Report on Karymsky (Russia) — 3 October-9 October 2012
Smithsonian Institution / US Geological Survey
Weekly Volcanic Activity Report, 3 October-9 October 2012
Managing Editor: Sally Sennert.
Please cite this report as:
Global Volcanism Program, 2012. Report on Karymsky (Russia) (Sennert, S, ed.). Weekly Volcanic Activity Report, 3 October-9 October 2012. Smithsonian Institution and US Geological Survey.
54.049°N, 159.443°E; summit elev. 1513 m
All times are local (unless otherwise noted)
KVERT reported moderate seismic activity from Karymsky during 28 September-5 October. Seismic data indicated that possible ash plumes rose to an altitude of 4 km (13,100 ft) a.s.l. Satellite imagery showed a thermal anomaly on the volcano on 28 September and 2 October. The Aviation Color Code remained at Orange.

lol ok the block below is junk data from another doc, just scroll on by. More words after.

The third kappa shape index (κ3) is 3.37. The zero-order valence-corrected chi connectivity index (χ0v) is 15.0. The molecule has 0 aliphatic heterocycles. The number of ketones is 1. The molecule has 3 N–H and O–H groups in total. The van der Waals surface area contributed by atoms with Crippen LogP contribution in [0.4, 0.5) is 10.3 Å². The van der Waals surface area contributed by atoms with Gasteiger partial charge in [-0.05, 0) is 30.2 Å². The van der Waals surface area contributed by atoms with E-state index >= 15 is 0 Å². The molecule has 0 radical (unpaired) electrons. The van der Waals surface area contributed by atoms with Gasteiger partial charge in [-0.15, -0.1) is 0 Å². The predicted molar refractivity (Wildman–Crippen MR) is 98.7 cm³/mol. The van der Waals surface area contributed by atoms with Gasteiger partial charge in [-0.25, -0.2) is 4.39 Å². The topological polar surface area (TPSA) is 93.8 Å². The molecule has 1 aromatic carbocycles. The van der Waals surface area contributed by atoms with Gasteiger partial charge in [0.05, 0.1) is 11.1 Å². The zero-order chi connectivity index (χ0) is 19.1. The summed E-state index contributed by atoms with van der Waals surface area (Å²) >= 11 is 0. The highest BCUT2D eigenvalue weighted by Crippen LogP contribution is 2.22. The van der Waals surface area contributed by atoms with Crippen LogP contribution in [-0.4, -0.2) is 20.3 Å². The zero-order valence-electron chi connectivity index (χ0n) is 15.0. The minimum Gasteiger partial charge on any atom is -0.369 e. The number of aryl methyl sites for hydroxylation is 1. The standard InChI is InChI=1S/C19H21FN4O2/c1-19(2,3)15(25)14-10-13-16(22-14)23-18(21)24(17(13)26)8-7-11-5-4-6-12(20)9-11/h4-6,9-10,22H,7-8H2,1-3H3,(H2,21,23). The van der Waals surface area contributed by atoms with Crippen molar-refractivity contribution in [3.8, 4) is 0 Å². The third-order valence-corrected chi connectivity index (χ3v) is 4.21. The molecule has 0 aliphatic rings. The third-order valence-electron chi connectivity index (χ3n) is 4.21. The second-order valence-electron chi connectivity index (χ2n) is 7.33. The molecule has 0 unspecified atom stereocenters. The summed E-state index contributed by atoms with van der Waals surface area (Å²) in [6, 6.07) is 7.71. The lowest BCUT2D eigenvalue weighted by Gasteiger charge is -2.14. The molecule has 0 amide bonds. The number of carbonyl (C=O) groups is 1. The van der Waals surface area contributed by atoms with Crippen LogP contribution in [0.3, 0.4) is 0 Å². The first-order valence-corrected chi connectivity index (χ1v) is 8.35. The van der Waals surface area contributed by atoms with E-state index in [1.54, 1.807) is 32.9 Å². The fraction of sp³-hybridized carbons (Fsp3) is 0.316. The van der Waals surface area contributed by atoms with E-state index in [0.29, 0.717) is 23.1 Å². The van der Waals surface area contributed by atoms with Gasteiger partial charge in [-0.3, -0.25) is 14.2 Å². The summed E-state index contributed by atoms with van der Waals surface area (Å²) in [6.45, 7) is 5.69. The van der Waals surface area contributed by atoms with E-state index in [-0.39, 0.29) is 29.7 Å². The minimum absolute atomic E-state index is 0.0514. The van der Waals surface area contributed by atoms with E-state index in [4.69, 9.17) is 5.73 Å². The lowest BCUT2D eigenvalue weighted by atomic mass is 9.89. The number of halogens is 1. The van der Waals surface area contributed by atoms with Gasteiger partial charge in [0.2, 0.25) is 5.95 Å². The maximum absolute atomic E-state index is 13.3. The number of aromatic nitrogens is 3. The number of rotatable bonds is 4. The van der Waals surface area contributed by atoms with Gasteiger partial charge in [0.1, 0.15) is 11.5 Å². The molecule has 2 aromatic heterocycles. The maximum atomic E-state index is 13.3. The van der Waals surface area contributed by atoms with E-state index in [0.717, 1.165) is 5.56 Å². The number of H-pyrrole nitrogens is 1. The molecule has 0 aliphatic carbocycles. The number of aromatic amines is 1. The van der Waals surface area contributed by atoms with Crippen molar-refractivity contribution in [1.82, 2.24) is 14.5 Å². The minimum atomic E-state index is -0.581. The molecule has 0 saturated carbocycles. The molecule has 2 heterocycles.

Based on and information from the Kamchatka Branch of the Geophysical Service (KGBS), the Tokyo VAAC reported that on 6 October ash plumes rose to altitudes of 6.1-6.7 km (20,000-22,000 ft) a.s.l. and drifted SE. The plume altitudes were based on seismic data analyses.
Geological Summary. Karymsky, the most active volcano of Kamchatka's eastern volcanic zone, is a symmetrical stratovolcano constructed within a 5-km-wide caldera that formed during the early Holocene. The caldera cuts the south side of the Pleistocene Dvor volcano and is located outside the north margin of the large mid-Pleistocene Polovinka caldera, which contains the smaller Akademia Nauk and Odnoboky calderas. Most seismicity preceding Karymsky eruptions originated beneath Akademia Nauk caldera, located immediately south. The caldera enclosing Karymsky formed about 7600-7700 radiocarbon years ago; construction of the stratovolcano began about 2000 years later. The latest eruptive period began about 500 years ago, following a 2300-year quiescence. Much of the cone is mantled by lava flows less than 200 years old. Historical eruptions have been vulcanian or vulcanian-strombolian with moderate explosive activity and occasional lava flows from the summit crater.